Could £2.5m Jordan Ayew be the bargain of the summer?

Fri, 26 Jul 2019 Source: goal.com

Crystal Palace announced the signing of Jordan Ayew on Thursday, bringing the Ghana international to Selhurst Park on a permanent deal.

The Black Stars international moved to South London from Swansea City on loan last term, and the Eagles have now secured his signature on a permanent basis.

While Jordan hardly set the world alight at Palace last term, his signing for a paltry £2.5 million represents a bargain for Palace, and could represent one of the deals of the summer.

The West African hasn’t enjoyed the best time since moving to Aston Villa from FC Lorient in 2015.

By that point, he was already a former Ligue 1 champion, having won the French title from Olympique de Marseille, but that success had represented the high watermark of his career.

After 12 goals in 31 outings for Les Merlus in 2014-15, Ayew secured a move to Villa as part of a significant summer overhaul by Tim Sherwood.

The Villains’ rebuild didn’t work out, and the club were relegated at the end of the 2015-16 season with a miserable points tally of 17.

While Jordan hadn’t bombed quite like some of Villa’s other signings, and ended that maiden campaign as the club’s top scorer, that early failure set the tone for a disappointing campaign in England.

He returned to the top flight after six months in the Championship with the Midlanders by signing for Swansea City in January 2017, and after a slow start, he helped the club avoid relegation with a series of hard-working displays.

The next season was meant to be one of consolidation and growth, but again, despite being united at the Liberty Stadium with brother Andre, Jordan was relegated, scoring seven goals in 36 league games as the Swans dropped into the second tier.

Three seasons in English football, and two relegations; this wasn’t how things were supposed to pan out…

The forward engineered a move away from south Wales at the start of the 2017-18, seemingly unwilling to bide his time in the Championship again, and to the chagrin of manager Graham Potter, refused to train until a departure had been sanctioned.

An unsavoury tactic, perhaps, but it had the desired effect, and Jordan duly moved to Crystal Palace on a season-long loan.

It wasn’t an overwhelmingly successful campaign for the Eagles, who started the campaign slowly before pulling away from the dropzone, although the Ghanaian will surely have been relieved to have avoided putting another relegation on his CV.

However, this was Ayew’s least productive campaign of his senior career. In 20 league appearances—of which only 14 were from the start—he managed just one PL goal (against Wolverhampton Wanderers in January), and struggled to establish himself in Roy Hodgson’s starting XI.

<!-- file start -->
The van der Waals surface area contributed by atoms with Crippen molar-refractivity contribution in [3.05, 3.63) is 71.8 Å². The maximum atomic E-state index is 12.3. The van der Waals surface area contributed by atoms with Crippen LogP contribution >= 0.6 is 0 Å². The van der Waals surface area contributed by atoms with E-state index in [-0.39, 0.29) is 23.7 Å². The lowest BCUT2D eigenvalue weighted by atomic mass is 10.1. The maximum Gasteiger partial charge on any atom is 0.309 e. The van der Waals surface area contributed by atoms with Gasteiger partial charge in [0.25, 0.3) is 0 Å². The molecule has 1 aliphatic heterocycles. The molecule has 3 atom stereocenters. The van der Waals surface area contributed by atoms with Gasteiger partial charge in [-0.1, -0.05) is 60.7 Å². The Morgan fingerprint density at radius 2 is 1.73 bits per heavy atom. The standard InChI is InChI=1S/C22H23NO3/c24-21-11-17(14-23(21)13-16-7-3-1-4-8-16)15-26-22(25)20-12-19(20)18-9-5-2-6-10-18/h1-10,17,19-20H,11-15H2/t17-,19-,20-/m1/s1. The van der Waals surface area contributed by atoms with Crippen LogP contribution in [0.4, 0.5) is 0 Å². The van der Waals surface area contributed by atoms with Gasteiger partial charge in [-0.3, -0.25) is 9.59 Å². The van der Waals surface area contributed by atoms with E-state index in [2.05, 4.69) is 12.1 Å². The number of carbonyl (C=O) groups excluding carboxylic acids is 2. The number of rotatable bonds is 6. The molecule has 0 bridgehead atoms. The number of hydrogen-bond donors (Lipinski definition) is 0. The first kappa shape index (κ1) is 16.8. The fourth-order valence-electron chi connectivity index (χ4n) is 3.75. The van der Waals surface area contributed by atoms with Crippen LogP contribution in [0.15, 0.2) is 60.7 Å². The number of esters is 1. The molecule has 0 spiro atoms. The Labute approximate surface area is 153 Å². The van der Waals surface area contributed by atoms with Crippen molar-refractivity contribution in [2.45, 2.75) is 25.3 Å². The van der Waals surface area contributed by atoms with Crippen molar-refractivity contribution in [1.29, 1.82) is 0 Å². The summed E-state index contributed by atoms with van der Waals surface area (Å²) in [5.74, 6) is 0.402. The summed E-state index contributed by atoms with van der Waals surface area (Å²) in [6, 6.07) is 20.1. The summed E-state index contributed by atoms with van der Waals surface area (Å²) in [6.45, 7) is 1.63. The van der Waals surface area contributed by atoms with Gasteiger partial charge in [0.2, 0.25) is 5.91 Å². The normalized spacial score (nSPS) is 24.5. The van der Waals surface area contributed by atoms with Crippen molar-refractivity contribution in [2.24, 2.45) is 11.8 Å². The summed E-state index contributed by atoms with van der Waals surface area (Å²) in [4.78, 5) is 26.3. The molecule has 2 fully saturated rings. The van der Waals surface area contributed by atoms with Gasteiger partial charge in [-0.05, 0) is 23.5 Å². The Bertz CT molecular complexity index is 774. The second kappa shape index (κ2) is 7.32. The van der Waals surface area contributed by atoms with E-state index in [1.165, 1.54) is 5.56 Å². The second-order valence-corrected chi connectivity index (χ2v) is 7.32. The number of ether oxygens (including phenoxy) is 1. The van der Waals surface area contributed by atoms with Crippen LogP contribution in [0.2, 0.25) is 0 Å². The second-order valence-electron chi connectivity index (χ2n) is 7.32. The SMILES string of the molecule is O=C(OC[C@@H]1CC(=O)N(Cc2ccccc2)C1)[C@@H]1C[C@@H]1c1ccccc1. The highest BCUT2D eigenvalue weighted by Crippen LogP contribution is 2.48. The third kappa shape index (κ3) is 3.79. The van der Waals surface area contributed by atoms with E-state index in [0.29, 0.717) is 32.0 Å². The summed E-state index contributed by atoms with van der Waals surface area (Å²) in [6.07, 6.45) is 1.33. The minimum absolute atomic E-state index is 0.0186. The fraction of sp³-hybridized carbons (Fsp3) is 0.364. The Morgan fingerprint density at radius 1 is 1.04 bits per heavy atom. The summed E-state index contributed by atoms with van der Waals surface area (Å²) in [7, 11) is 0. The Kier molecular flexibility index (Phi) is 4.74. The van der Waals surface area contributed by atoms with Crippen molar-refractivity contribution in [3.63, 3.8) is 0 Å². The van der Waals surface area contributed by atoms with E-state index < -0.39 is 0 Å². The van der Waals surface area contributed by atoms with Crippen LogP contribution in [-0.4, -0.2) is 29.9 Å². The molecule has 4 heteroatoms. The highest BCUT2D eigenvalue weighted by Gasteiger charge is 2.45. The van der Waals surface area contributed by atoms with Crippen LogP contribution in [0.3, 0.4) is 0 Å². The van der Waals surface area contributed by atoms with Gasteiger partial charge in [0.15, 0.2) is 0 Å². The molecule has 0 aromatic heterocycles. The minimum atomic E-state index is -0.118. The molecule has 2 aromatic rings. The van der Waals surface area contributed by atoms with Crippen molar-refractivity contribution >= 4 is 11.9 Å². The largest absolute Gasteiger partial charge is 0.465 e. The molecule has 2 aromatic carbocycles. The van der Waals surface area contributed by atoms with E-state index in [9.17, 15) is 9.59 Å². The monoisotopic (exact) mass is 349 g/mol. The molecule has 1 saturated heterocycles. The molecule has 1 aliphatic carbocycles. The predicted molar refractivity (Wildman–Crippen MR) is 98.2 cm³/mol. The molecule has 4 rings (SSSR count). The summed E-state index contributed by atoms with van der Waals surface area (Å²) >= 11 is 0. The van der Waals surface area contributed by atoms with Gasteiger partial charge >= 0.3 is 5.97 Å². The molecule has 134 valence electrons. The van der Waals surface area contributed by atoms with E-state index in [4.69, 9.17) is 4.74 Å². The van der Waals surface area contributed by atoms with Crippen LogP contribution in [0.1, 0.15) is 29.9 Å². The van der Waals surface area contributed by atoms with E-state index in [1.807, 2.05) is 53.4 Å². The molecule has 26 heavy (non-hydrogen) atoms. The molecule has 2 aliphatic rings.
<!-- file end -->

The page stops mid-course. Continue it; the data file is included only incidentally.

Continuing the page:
While the Eagles’ season pivoted midway through—they’d won just two of their 13 matches played before December—Ayew wasn’t one of the players who enjoyed a significant upturn in fortunes.

He wasn’t able to cure the club’s goal drought in late 2018, and watched on while the likes of Wilfried Zaha, Andros Townsend and Jeffrey Schlupp grew into the campaign in the New Year.

Last term was a massive opportunity for Jordan to prove himself in the Premier League, alongside talented attacking players, yet Hodgson turned to Michy Batshuayi in the January transfer window, with the Chelsea loanee representing an instant upgrade.

Against this background, it’s a surprise that the club moved to bring Jordan back to the club permanently, even if the transfer represents only a minor outlay at £2.5 million.

Hodgson has clearly seen something in the 27-year-old which has convinced him that he’s worth another punt.

Having been given a three-year contract, Ayew now has the platform, the opportunity, and surely, the incentive, to prove that he can realise the potential of his youth.

The attacker has the talent to demonstrate that he doesn’t represent a lack of ambition for the Eagles, and evidenced his goalscoring quality with a series of encouraging showings at the Africa Cup of Nations, notably with strikes against Benin and Guinea-Bissau.

Despite top scoring for Villa, and saving Swansea—once—Jordan hasn’t come close to realising the promise that he demonstrated as a youngster.

At £2.5 million—an almost inconsequential fee in today’s market—he’s a useful option as a backup striker, particularly if he can match the seven-goal tally he managed for Villa and Swansea in two of his four full seasons in the United Kingdom.

If he comes close to matching that tally, and does enough to help Palace keep their heads above water in the top flight, they he could prove to be one of the bargains of the summer.

Source: goal.com
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